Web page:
The buzz around the benefits of Big Data continues. The March 2018 issue of Of Counsel led with an article on how legal analytics is extending beyond litigation and enabling law firms to master current pricing and management norms.
With the use of analytics, firms are increasingly changing the way they do business, in particular around management, budgeting, pricing and more. In short, says Lisa Smith of Washington-based Fairfax Associates, “Analytics provides benchmarks for what the norms are.”
While many firms are creating their own internal data collection-analysis programs, others are still reaching for the expertise of third-party companies, like Austin-based LLM, Inc. The company’s CEO and president Cas Campaigne shared his expert opinion on what, in particular, firms are using Big Data for.
“We see an increase in use around the spend analysis. We see firms trying to determine how to be as profitable as possible, especially with the huge increase in alternative fee arrangements.”
While analytics are useful in quoting AFAs, Of Counsel urges caution in overreliance. It’s also important to assess outcomes and change systems. Lindsay Stevens, LLM, Inc.’s Vice President of Technology, agrees.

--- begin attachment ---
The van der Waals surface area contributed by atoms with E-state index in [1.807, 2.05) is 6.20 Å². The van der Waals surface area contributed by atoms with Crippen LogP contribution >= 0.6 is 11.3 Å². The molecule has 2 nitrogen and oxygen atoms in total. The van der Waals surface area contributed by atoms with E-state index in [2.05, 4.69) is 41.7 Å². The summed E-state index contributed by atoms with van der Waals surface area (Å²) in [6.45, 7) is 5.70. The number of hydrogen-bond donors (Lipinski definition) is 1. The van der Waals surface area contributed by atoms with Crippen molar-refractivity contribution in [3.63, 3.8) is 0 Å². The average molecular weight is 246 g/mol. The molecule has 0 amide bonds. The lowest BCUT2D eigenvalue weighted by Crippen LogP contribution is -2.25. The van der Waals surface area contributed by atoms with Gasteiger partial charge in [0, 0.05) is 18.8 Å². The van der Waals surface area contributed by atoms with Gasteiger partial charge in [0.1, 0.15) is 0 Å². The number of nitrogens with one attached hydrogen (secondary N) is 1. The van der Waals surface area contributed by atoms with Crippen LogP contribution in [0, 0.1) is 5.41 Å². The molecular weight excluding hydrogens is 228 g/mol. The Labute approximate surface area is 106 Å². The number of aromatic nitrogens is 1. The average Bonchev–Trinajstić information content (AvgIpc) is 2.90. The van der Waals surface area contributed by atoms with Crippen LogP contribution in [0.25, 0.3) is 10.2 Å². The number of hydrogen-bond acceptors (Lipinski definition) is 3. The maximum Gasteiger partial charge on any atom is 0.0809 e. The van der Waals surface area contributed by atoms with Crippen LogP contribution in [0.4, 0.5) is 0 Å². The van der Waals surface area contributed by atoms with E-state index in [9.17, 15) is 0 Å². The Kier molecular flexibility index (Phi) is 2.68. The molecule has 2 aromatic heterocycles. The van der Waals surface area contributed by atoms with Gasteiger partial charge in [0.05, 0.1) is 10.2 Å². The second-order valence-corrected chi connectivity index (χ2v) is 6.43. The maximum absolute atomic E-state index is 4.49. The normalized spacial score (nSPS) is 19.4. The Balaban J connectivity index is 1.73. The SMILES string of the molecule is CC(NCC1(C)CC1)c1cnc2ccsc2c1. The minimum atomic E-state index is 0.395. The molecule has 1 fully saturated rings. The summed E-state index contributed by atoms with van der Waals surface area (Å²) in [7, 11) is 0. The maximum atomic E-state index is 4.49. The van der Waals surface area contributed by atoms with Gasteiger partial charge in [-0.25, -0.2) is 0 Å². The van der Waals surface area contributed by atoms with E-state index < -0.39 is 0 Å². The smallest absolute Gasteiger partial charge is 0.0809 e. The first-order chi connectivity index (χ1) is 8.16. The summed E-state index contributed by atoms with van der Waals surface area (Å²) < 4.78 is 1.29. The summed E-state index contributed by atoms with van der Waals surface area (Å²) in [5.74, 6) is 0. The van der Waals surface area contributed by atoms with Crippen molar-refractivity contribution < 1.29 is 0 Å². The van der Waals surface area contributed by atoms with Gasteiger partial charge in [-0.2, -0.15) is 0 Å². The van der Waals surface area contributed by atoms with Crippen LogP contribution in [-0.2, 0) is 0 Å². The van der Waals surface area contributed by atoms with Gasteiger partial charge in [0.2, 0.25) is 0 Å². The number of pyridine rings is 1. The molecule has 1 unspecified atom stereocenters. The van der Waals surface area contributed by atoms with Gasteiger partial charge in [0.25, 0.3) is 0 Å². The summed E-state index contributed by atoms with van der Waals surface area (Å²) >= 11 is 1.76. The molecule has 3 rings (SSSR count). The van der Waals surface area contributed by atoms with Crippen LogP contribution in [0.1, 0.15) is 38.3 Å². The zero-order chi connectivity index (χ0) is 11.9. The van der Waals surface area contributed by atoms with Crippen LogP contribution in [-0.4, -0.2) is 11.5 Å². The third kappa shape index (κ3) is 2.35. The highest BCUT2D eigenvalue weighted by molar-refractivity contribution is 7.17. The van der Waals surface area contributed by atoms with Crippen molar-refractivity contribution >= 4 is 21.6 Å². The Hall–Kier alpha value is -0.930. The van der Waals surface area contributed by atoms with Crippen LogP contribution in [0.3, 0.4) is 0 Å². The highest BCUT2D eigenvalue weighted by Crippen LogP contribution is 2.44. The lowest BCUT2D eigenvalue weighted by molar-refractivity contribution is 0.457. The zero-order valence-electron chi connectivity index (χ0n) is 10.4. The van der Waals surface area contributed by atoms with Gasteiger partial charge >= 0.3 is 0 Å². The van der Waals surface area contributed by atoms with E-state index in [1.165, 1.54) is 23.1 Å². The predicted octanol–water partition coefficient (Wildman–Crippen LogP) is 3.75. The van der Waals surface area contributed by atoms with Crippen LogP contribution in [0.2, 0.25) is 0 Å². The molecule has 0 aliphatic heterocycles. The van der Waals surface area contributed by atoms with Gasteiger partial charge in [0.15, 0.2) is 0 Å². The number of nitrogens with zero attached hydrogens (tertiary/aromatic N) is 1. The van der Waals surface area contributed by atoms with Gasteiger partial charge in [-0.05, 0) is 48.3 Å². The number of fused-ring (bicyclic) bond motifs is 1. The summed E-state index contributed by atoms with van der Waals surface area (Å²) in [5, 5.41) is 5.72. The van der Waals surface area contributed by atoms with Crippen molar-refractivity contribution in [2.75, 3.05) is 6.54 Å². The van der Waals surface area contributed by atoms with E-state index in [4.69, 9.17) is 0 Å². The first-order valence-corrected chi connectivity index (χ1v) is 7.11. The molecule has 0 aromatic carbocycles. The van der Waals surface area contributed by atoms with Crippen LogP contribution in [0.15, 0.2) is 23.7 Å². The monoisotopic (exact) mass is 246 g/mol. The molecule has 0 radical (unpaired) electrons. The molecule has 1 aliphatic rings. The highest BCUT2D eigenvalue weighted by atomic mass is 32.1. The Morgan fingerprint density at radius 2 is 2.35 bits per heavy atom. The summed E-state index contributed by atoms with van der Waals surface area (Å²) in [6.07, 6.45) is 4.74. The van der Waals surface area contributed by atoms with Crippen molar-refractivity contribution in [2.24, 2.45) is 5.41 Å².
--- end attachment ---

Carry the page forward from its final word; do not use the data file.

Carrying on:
“It’s important to look at your end goal. So if you’re using analytics for AFAs, you have to ask what your end result is, both pro and con, and consider what changes you’re going to make to your model and business practices.”
Ken Vaarsi, pricing and product development director for Silicon Valley-based Fenwick & West, sees analytics as a marketing tool. Clients appreciate the predictability that Big Data provides and can reward a firm with repeat business. More specifically, with these numbers, a firm can have a cost-benefit and risk-reward conversation. Vaarsi states that a data-backed [price] estimate gives clients confidence.
As the applications of Big Data increase, so, too, do the sizes of staff within firms that are specializing in this area. Also on the rise: the creation of pricing and product development departments. LLM, Inc.’s Campaigne adds:
“I wouldn’t say that this [emergence of specialized teams] is commonplace yet, but we’re seeing more and more of it, especially within the AmLaw 100 firms.”
Campaigne has also observed an increase in midsize and boutique partnerships using analytics and effectively competing with larger firms.
In addition to firm management, budgeting and pricing, firms are also using Big Data to develop strategies. The March article offers a strategic success story from Thompson Hine. The firm offered a client the big-value add of analyzing their data by phases of work and geography. This resulted in the identification of outliers and eventual correction, saving the client money.
The applications and benefits of Big Data will continue to grow.